Clinical and Experimental Nephrology

, Volume 15, Issue 4, pp 560–566

Risk factors for metabolic syndrome in stable Italian renal transplant patients

Authors

    • Department of Clinical and Experimental MedicineUniversity Hospital “St. Anna”, University of Ferrara
  • Maurizio Bergami
    • Renal UnitUniversity Hospital “St. Anna”
  • Christian Molino
    • Department of Clinical and Experimental MedicineUniversity Hospital “St. Anna”, University of Ferrara
  • Alfredo De Giorgi
    • Department of Clinical and Experimental MedicineUniversity Hospital “St. Anna”, University of Ferrara
  • Marco Pala
    • Department of Clinical and Experimental MedicineUniversity Hospital “St. Anna”, University of Ferrara
  • Carlo Longhini
    • Department of Clinical and Experimental MedicineUniversity Hospital “St. Anna”, University of Ferrara
  • Francesco Portaluppi
    • Department of Clinical and Experimental MedicineUniversity Hospital “St. Anna”, University of Ferrara
    • Hypertension CenterUniversity Hospital “St. Anna”
Original Article

DOI: 10.1007/s10157-011-0422-4

Cite this article as:
Fabbian, F., Bergami, M., Molino, C. et al. Clin Exp Nephrol (2011) 15: 560. doi:10.1007/s10157-011-0422-4

Abstract

Background

The prevalence of metabolic syndrome (MS) in renal transplant recipients (RTR) is still under investigation.

Methods

We performed a cross-sectional study of 107 stable RTR who were diagnosed as having MS defined by the Adult Treatment Panel III of the National Cholesterol Education Program (NCEP-ATP III) criteria. Anthropometric, clinical and biochemical data were collected.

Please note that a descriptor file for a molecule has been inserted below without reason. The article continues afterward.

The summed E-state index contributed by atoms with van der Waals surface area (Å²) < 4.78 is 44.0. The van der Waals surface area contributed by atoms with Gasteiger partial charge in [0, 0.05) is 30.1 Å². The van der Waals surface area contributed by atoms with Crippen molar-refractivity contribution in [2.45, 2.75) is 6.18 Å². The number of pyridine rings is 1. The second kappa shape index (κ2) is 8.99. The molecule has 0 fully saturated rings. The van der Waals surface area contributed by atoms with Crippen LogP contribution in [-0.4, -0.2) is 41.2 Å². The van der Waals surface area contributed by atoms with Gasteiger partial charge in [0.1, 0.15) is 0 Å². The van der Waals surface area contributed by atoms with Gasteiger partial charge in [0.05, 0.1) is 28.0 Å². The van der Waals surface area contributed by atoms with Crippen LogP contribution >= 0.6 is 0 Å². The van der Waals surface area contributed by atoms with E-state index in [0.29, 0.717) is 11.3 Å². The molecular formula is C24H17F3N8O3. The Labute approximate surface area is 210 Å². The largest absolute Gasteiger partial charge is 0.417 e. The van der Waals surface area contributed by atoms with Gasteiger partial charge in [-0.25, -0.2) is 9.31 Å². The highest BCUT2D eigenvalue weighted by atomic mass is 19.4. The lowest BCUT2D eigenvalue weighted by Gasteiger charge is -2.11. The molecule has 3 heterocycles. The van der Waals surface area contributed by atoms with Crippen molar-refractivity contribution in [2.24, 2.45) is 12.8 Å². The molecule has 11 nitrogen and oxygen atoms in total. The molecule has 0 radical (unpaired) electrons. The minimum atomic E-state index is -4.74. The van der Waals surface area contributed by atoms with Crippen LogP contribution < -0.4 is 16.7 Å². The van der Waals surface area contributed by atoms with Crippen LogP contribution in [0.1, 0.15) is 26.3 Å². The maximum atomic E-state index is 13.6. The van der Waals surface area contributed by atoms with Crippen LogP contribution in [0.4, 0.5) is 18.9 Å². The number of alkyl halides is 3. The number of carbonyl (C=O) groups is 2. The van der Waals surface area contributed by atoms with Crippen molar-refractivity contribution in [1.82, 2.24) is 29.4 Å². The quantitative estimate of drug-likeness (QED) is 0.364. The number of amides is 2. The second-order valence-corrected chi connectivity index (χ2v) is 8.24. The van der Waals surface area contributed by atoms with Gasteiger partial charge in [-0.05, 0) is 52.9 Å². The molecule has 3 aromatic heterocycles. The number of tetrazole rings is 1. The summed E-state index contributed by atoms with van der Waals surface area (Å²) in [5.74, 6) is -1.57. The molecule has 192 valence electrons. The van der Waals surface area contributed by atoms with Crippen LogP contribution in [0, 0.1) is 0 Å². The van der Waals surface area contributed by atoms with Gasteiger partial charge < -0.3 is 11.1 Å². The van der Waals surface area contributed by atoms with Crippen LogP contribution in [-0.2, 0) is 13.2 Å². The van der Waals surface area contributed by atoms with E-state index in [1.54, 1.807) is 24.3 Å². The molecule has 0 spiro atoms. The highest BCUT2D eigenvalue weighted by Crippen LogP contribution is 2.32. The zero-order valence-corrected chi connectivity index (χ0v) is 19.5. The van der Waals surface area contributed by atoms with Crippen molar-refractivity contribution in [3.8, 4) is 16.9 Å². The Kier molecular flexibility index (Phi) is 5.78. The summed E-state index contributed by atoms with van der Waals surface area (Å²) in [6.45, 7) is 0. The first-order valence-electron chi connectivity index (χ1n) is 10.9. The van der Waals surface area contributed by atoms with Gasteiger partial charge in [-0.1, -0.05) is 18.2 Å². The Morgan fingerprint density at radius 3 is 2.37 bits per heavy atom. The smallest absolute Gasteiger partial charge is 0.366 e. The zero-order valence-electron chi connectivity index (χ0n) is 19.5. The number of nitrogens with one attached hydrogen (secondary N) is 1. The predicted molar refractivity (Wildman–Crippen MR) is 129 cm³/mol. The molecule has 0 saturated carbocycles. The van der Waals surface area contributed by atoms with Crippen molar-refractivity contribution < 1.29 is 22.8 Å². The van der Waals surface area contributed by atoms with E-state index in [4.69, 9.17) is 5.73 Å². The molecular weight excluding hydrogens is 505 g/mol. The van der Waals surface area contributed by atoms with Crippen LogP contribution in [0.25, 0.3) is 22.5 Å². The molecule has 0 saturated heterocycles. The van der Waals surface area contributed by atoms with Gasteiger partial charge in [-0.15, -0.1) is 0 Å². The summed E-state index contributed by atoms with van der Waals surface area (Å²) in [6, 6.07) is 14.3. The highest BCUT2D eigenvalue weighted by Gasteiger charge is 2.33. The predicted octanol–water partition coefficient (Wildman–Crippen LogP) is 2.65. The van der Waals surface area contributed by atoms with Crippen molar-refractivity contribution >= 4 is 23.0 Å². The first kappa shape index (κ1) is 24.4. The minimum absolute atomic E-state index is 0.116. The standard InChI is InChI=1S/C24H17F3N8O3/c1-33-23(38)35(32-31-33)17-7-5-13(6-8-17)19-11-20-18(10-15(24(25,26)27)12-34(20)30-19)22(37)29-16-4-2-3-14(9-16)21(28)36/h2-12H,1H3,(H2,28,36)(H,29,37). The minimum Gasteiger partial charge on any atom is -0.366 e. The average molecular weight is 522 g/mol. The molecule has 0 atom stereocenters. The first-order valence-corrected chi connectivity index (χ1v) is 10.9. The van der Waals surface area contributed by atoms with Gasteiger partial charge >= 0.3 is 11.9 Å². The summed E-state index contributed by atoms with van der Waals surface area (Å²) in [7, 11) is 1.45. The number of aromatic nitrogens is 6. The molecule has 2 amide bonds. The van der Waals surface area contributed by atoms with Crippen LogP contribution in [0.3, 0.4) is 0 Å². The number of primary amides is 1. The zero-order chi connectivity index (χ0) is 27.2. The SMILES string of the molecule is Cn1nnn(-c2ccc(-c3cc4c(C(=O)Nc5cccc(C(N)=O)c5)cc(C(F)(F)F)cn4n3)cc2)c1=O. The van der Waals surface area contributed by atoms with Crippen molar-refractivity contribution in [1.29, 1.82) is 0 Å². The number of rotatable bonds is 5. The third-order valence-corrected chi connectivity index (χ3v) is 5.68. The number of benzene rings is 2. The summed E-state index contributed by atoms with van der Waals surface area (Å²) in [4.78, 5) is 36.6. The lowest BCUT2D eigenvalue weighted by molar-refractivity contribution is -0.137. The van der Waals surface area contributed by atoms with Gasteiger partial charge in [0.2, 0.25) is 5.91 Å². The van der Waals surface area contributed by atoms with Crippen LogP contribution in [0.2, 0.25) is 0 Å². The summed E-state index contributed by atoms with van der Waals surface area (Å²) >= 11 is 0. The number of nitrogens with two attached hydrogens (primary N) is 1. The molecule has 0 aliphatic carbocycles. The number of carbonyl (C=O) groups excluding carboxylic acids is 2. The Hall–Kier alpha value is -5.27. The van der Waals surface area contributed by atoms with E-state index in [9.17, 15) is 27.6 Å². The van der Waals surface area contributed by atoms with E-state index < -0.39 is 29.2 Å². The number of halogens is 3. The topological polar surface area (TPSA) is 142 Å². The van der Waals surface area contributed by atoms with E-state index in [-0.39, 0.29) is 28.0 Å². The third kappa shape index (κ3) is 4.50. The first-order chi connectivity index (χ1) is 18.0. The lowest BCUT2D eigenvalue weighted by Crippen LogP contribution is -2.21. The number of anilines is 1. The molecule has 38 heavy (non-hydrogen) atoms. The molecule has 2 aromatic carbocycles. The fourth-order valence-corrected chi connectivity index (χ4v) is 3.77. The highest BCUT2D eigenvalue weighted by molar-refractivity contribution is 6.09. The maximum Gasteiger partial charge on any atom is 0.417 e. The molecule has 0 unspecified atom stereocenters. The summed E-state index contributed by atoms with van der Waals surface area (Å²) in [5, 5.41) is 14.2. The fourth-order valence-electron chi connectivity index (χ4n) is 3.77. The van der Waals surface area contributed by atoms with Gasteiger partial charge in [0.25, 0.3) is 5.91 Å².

Results

Mean age of the patients studied was 55 ± 11 years (72 male, 35 female), dialysis duration before transplantation 30 ± 31 months, time since transplantation 42 ± 13 months. Mean serum creatinine was 1.68 ± 0.64 mg/dl; creatinine clearance by Cockcroft–Gault formula 53 ± 20 ml/min, glomerular filtration rate by 4-variable MDRD formula 48 ± 18 ml/min/1.73 m2. Thirty-seven patients (34.5%) had MS. The MS patients had higher weight (76 ± 13 vs. 68 ± 12 kg, p = 0.0033), body mass index (BMI) (26 ± 4 vs. 24 ± 3 kg/m2, p = 0.0025), waist circumference (101 ± 11 vs. 90 ± 11 cm, p < 0.0001), prevalence of BMI >25 k/m2 (57 vs. 34%, p = 0.0254), prevalence of diabetes mellitus before transplantation (8 vs. 0%, p = 0.0157), glycaemia (104 ± 31 vs. 87 ± 11 mg/dl, p = 0.0002), and triglyceridaemia (225 ± 105 vs. 112 ± 35 mg/dl, p < 0.0001). They also showed lower levels of high-density lipoprotein cholesterol (48 ± 15 vs. 68 ± 17 mg/dl, p < 0.0001). Multiple logistic regression analysis showed that only BMI was independently associated with MS (OR 1.21, 95% CI 1.06–1.37, p = 0.0037).

Conclusions

MS according to NCEP-ATP III criteria appears to be present in about one-third of RTR, and even small increases in BMI above 25 kg/m2 may determine the presence of MS in these patients. Therefore the preventive value of lifestyle modifications is very important for such patients, in order to strictly maintain body fat accumulation within the normal range.

Keywords

Metabolic syndrome Body mass index Renal transplant recipients Renal graft function

Copyright information

© Japanese Society of Nephrology 2011